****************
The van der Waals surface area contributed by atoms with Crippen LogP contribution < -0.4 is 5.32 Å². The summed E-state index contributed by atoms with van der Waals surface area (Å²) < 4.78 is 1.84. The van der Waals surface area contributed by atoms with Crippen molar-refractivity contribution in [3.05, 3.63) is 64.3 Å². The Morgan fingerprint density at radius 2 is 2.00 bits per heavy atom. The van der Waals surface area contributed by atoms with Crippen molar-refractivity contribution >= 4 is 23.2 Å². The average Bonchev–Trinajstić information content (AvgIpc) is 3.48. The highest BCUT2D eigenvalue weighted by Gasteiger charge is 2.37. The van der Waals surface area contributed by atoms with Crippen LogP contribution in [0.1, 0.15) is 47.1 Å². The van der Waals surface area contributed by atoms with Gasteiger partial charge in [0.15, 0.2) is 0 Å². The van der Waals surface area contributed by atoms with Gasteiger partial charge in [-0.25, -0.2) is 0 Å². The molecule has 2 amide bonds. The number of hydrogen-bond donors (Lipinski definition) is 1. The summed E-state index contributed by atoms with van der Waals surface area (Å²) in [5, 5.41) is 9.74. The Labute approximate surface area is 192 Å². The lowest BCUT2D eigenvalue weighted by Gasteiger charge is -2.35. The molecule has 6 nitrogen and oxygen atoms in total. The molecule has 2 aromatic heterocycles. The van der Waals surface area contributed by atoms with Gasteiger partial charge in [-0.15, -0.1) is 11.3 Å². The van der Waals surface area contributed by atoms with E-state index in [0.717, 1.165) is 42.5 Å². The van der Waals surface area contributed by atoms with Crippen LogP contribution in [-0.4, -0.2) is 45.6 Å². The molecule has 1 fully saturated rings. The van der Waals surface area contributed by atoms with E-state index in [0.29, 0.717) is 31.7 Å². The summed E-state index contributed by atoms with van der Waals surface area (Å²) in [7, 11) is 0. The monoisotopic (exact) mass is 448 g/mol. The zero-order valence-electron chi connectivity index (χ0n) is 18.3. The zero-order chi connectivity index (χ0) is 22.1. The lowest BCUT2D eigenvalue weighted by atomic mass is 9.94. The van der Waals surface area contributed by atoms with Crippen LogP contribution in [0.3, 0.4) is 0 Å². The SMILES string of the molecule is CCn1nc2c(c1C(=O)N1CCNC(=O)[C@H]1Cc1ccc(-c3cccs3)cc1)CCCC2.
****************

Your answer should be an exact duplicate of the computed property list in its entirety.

The van der Waals surface area contributed by atoms with Crippen LogP contribution < -0.4 is 5.32 Å². The summed E-state index contributed by atoms with van der Waals surface area (Å²) < 4.78 is 1.84. The van der Waals surface area contributed by atoms with Crippen molar-refractivity contribution in [3.05, 3.63) is 64.3 Å². The Morgan fingerprint density at radius 2 is 2.00 bits per heavy atom. The van der Waals surface area contributed by atoms with Crippen molar-refractivity contribution >= 4 is 23.2 Å². The average Bonchev–Trinajstić information content (AvgIpc) is 3.48. The highest BCUT2D eigenvalue weighted by Gasteiger charge is 2.37. The van der Waals surface area contributed by atoms with Crippen LogP contribution in [0.1, 0.15) is 47.1 Å². The van der Waals surface area contributed by atoms with Gasteiger partial charge in [0.15, 0.2) is 0 Å². The van der Waals surface area contributed by atoms with Gasteiger partial charge in [-0.25, -0.2) is 0 Å². The molecule has 2 amide bonds. The number of hydrogen-bond donors (Lipinski definition) is 1. The summed E-state index contributed by atoms with van der Waals surface area (Å²) in [5, 5.41) is 9.74. The Labute approximate surface area is 192 Å². The lowest BCUT2D eigenvalue weighted by Gasteiger charge is -2.35. The molecule has 6 nitrogen and oxygen atoms in total. The molecule has 2 aromatic heterocycles. The van der Waals surface area contributed by atoms with Gasteiger partial charge in [-0.15, -0.1) is 11.3 Å². The van der Waals surface area contributed by atoms with E-state index in [0.717, 1.165) is 42.5 Å². The van der Waals surface area contributed by atoms with Crippen LogP contribution in [-0.4, -0.2) is 45.6 Å². The molecule has 1 fully saturated rings. The van der Waals surface area contributed by atoms with E-state index in [0.29, 0.717) is 31.7 Å². The summed E-state index contributed by atoms with van der Waals surface area (Å²) in [7, 11) is 0. The monoisotopic (exact) mass is 448 g/mol. The zero-order valence-electron chi connectivity index (χ0n) is 18.3. The zero-order chi connectivity index (χ0) is 22.1. The lowest BCUT2D eigenvalue weighted by atomic mass is 9.94. The van der Waals surface area contributed by atoms with Crippen LogP contribution in [0.3, 0.4) is 0 Å². The SMILES string of the molecule is CCn1nc2c(c1C(=O)N1CCNC(=O)[C@H]1Cc1ccc(-c3cccs3)cc1)CCCC2.